In a pioneering move for urban biodiversity, Brighton has made bee bricks a mandatory feature for all new buildings, signaling a significant stride towards a more bee-friendly future.
Bee bricks become planning requirement for new buildings in Brighton
Brighton & Hove Council’s policy stipulates that all new buildings above five metres should include bee bricks, as well as bird nesting boxes suitable for swifts. These bee bricks are the same size as regular bricks, but integrate a series of narrow openings like those where solitary bees are known to nest. The aim is to increase opportunities for biodiversity. — Dezeen
If you’re looking to make more space for nature then the Bee Brick solitary bee house is for you. Great for garden lovers, design lovers and nature lovers, the Bee Brick is an innovative nesting site for solitary bees, created to look lovely just stood in your garden, with the innovation that the brick can also be used in place of a standard brick in construction, creating more habitat for non-swarming solitary bees. Source: Instagram/greenandblueuk
Bee bricks replicate known habitat but Scientists flag potential health hazards
“Bee bricks are just one of quite a number of measures that really should be in place to address biodiversity concerns that have arisen through years of neglect of the natural environment,” said Robert Nemeth, the councillor behind the initiative. “Increased planting, hedgehog holes, swift boxes and bird feeders are all examples of other cheap and simple ideas that, together, could lead to easy medium-term gains,” he told Dezeen .
Bee bricks replicate known habitat
Nemeth proposed the move in 2019 and the stipulation has been included in planning permissions granted by the council since 1 April 2020.
While swift bricks already feature in many UK planning policies, the inclusion of bee bricks is a relatively new development. However Brighton is not alone – councils in Cornwall and Dorset have adopted similar policies.
Faye Clifton of Green&Blue, a company that manufactures bee bricks, said they recreate an existing type of nest that is popular with solitary bees, but which is becoming increasingly rare due to the precision of modern construction.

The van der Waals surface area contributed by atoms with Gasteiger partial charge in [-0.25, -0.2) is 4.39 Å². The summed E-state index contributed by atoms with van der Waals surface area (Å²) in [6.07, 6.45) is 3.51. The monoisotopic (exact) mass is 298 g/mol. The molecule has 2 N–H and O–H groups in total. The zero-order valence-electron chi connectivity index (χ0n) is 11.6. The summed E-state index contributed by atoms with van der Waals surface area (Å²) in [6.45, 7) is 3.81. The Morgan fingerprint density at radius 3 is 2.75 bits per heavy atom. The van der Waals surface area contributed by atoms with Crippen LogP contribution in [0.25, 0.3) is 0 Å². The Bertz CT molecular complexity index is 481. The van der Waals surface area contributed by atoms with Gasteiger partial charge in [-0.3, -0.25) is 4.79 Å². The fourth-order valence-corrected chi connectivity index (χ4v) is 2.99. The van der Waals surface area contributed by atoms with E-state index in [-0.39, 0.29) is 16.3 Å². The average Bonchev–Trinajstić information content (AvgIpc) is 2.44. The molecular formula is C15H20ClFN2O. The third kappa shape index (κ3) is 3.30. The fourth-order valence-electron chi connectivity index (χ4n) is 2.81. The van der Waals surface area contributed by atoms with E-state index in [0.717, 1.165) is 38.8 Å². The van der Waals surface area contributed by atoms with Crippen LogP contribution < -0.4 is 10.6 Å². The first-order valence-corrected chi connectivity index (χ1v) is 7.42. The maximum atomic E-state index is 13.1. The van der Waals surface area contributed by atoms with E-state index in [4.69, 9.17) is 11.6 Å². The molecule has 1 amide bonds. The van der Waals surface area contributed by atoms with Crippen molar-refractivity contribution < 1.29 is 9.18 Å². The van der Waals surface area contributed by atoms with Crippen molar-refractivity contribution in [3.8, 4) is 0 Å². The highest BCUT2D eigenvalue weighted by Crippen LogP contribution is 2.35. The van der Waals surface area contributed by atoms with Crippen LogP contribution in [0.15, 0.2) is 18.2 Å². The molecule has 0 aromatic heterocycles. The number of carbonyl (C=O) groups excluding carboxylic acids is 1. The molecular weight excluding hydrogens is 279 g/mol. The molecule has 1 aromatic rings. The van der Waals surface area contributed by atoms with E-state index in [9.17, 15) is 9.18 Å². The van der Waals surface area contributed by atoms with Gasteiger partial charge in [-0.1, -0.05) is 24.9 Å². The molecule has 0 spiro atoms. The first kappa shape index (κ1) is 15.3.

“Solitary bees nest in crumbling mortar work and old brickwork,” she said, “but modern buildings are so perfect that all the cavities are blocked.”
“We’re putting a habitat into each building in the same way that has occurred naturally for hundreds of years,” she told Dezeen.
“If these weren’t put in, it would just be a closed wall. That’s hundreds and hundreds of miles of land gone to any kind of biodiversity.”
Scientists flag potential health hazards
Scientists are divided over the effectiveness of bee bricks in improving biodiversity, with some suggesting there are risks they could attract mites and increase spread of disease.
Dave Goulson, a professor of biology at the University of Sussex, told The Guardian he had tested the bricks and found the holes to be too shallow to be “ideal homes for bees” but “are probably better than nothing”.
“We are kidding ourselves if we think having one of these in every house is going to make any real difference for biodiversity,” he said. “Far more substantial action is needed, and these bricks could easily be used as ‘greenwash’ by developers.”
Pick your brick! The Bee Brick and other bee homes from Green&Blue are both functional and beautiful, which is a rare thing for a construction material, but to also be able to contribute to helping the survival of native bees is the cherry on top. Source: Instagram/greenandblueuk
Bee-spotting Solitary bees are fascinating to watch and a wonderful way to introduce kids to bees, solitary bees have no queen or honey to protect, meaning they are non-aggressive and won’t sting. Source: Instagram/greenandblueuk
The Beepot is another option. Bee houses can be a simple way to do something to help our declining bee population, alongside bee-friendly planting and other wildlife-friendly measures. Source: Instagram/greenandblueuk
This article was first published on BrightVibes on 2 April 2022.
HOW TO HELP BEES: 8 PRACTICAL ACTION STEPS YOU CAN TAKE TO BEFRIEND BEES AND MAKE A REAL DIFFERENCE
The good news is there are plenty of ways you can get involved and you don’t need to become a beekeeper — unless that kind of thing gives you a buzz!